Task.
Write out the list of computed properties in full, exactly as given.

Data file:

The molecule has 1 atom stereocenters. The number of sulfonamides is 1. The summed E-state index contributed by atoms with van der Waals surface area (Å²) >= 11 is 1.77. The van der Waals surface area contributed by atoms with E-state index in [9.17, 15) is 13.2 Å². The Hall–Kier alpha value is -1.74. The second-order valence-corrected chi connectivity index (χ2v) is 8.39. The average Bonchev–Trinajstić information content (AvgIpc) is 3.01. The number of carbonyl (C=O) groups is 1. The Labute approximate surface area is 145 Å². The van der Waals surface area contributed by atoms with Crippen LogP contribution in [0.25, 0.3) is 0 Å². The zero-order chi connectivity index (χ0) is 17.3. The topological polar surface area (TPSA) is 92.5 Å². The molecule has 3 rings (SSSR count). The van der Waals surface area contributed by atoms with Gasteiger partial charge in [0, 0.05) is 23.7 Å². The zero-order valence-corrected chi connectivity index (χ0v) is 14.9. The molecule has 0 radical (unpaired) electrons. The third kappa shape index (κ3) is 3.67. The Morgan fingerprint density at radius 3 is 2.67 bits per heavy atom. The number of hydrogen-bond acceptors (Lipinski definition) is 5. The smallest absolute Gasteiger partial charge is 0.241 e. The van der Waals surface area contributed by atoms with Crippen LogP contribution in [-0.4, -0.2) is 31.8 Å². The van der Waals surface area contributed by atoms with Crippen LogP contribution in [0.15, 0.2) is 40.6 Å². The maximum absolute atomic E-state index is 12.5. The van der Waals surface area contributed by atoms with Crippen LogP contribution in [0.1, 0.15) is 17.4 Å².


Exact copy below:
The molecule has 1 atom stereocenters. The number of sulfonamides is 1. The summed E-state index contributed by atoms with van der Waals surface area (Å²) >= 11 is 1.77. The van der Waals surface area contributed by atoms with E-state index in [9.17, 15) is 13.2 Å². The Hall–Kier alpha value is -1.74. The second-order valence-corrected chi connectivity index (χ2v) is 8.39. The average Bonchev–Trinajstić information content (AvgIpc) is 3.01. The number of carbonyl (C=O) groups is 1. The Labute approximate surface area is 145 Å². The van der Waals surface area contributed by atoms with Crippen LogP contribution in [0.25, 0.3) is 0 Å². The zero-order chi connectivity index (χ0) is 17.3. The topological polar surface area (TPSA) is 92.5 Å². The molecule has 3 rings (SSSR count). The van der Waals surface area contributed by atoms with Gasteiger partial charge in [0, 0.05) is 23.7 Å². The zero-order valence-corrected chi connectivity index (χ0v) is 14.9. The molecule has 0 radical (unpaired) electrons. The third kappa shape index (κ3) is 3.67. The Morgan fingerprint density at radius 3 is 2.67 bits per heavy atom. The number of hydrogen-bond acceptors (Lipinski definition) is 5. The smallest absolute Gasteiger partial charge is 0.241 e. The van der Waals surface area contributed by atoms with Crippen LogP contribution in [-0.4, -0.2) is 31.8 Å². The van der Waals surface area contributed by atoms with Crippen LogP contribution in [0.15, 0.2) is 40.6 Å². The maximum absolute atomic E-state index is 12.5. The van der Waals surface area contributed by atoms with Crippen LogP contribution in [0.1, 0.15) is 17.4 Å².